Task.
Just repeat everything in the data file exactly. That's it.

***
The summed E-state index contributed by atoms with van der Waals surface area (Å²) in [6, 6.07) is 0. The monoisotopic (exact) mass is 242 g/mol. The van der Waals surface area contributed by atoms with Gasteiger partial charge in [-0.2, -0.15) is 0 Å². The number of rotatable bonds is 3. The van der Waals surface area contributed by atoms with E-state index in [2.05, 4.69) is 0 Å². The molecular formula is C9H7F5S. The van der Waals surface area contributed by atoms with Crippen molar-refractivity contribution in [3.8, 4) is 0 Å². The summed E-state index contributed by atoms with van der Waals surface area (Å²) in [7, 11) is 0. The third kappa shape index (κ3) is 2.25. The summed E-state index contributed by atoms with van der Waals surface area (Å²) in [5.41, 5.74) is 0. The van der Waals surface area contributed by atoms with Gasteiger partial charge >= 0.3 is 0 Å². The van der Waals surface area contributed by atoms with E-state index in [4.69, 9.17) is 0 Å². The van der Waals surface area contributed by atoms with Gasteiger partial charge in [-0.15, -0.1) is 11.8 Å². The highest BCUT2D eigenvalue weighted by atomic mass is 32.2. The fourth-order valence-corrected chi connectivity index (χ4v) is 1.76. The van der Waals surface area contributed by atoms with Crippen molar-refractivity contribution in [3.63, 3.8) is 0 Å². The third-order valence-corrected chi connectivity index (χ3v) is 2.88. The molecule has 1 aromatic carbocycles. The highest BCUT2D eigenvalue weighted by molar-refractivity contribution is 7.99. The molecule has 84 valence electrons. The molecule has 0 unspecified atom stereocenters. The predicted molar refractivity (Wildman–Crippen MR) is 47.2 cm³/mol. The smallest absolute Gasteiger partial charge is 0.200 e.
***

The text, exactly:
The summed E-state index contributed by atoms with van der Waals surface area (Å²) in [6, 6.07) is 0. The monoisotopic (exact) mass is 242 g/mol. The van der Waals surface area contributed by atoms with Gasteiger partial charge in [-0.2, -0.15) is 0 Å². The number of rotatable bonds is 3. The van der Waals surface area contributed by atoms with E-state index in [2.05, 4.69) is 0 Å². The molecular formula is C9H7F5S. The van der Waals surface area contributed by atoms with Crippen molar-refractivity contribution in [3.8, 4) is 0 Å². The summed E-state index contributed by atoms with van der Waals surface area (Å²) in [7, 11) is 0. The third kappa shape index (κ3) is 2.25. The summed E-state index contributed by atoms with van der Waals surface area (Å²) in [5.41, 5.74) is 0. The van der Waals surface area contributed by atoms with Gasteiger partial charge >= 0.3 is 0 Å². The van der Waals surface area contributed by atoms with E-state index in [4.69, 9.17) is 0 Å². The van der Waals surface area contributed by atoms with Gasteiger partial charge in [-0.15, -0.1) is 11.8 Å². The highest BCUT2D eigenvalue weighted by atomic mass is 32.2. The fourth-order valence-corrected chi connectivity index (χ4v) is 1.76. The van der Waals surface area contributed by atoms with Crippen molar-refractivity contribution in [3.63, 3.8) is 0 Å². The third-order valence-corrected chi connectivity index (χ3v) is 2.88. The molecule has 1 aromatic carbocycles. The highest BCUT2D eigenvalue weighted by molar-refractivity contribution is 7.99. The molecule has 84 valence electrons. The molecule has 0 unspecified atom stereocenters. The predicted molar refractivity (Wildman–Crippen MR) is 47.2 cm³/mol. The smallest absolute Gasteiger partial charge is 0.200 e.